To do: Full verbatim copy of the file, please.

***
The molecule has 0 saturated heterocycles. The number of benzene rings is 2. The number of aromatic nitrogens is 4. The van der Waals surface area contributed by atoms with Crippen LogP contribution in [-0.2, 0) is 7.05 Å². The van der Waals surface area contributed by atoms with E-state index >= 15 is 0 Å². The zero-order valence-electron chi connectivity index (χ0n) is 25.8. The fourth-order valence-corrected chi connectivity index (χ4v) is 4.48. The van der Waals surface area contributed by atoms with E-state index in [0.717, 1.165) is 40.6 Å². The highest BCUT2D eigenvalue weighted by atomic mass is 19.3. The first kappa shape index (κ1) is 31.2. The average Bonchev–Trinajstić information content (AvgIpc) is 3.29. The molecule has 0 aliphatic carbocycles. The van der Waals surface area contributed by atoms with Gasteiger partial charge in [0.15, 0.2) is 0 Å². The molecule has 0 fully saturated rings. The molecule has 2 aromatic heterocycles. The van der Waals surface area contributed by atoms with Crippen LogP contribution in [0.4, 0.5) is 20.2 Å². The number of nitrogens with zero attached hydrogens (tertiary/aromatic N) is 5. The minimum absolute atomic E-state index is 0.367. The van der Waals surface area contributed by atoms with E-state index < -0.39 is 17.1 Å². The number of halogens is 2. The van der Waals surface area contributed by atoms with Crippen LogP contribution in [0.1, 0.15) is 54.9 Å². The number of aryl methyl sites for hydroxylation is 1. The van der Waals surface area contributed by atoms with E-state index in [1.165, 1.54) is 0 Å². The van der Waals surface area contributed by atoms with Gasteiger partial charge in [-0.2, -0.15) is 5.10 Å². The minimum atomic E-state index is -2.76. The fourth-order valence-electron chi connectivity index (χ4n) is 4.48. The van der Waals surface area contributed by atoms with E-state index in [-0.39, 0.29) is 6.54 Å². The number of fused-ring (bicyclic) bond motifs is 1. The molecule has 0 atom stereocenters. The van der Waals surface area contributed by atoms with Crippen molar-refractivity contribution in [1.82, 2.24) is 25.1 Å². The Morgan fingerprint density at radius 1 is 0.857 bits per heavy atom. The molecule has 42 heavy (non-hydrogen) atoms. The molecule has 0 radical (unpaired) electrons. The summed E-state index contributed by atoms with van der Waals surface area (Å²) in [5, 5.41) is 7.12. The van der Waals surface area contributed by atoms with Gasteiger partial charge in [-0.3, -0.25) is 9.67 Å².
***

The molecule has 0 saturated heterocycles. The number of benzene rings is 2. The number of aromatic nitrogens is 4. The van der Waals surface area contributed by atoms with Crippen LogP contribution in [-0.2, 0) is 7.05 Å². The van der Waals surface area contributed by atoms with E-state index >= 15 is 0 Å². The zero-order valence-electron chi connectivity index (χ0n) is 25.8. The fourth-order valence-corrected chi connectivity index (χ4v) is 4.48. The van der Waals surface area contributed by atoms with E-state index in [0.717, 1.165) is 40.6 Å². The highest BCUT2D eigenvalue weighted by atomic mass is 19.3. The first kappa shape index (κ1) is 31.2. The average Bonchev–Trinajstić information content (AvgIpc) is 3.29. The molecule has 0 aliphatic carbocycles. The van der Waals surface area contributed by atoms with Gasteiger partial charge in [0.15, 0.2) is 0 Å². The molecule has 0 fully saturated rings. The molecule has 2 aromatic heterocycles. The van der Waals surface area contributed by atoms with Crippen LogP contribution in [0.4, 0.5) is 20.2 Å². The number of nitrogens with zero attached hydrogens (tertiary/aromatic N) is 5. The minimum absolute atomic E-state index is 0.367. The van der Waals surface area contributed by atoms with E-state index < -0.39 is 17.1 Å². The number of halogens is 2. The van der Waals surface area contributed by atoms with Crippen LogP contribution in [0.1, 0.15) is 54.9 Å². The number of aryl methyl sites for hydroxylation is 1. The van der Waals surface area contributed by atoms with E-state index in [1.165, 1.54) is 0 Å². The van der Waals surface area contributed by atoms with Gasteiger partial charge in [-0.2, -0.15) is 5.10 Å². The minimum atomic E-state index is -2.76. The fourth-order valence-electron chi connectivity index (χ4n) is 4.48. The van der Waals surface area contributed by atoms with E-state index in [-0.39, 0.29) is 6.54 Å². The number of fused-ring (bicyclic) bond motifs is 1. The molecule has 0 atom stereocenters. The van der Waals surface area contributed by atoms with Crippen molar-refractivity contribution in [1.82, 2.24) is 25.1 Å². The Morgan fingerprint density at radius 1 is 0.857 bits per heavy atom. The molecule has 42 heavy (non-hydrogen) atoms. The molecule has 0 radical (unpaired) electrons. The summed E-state index contributed by atoms with van der Waals surface area (Å²) in [5, 5.41) is 7.12. The van der Waals surface area contributed by atoms with Gasteiger partial charge in [-0.3, -0.25) is 9.67 Å².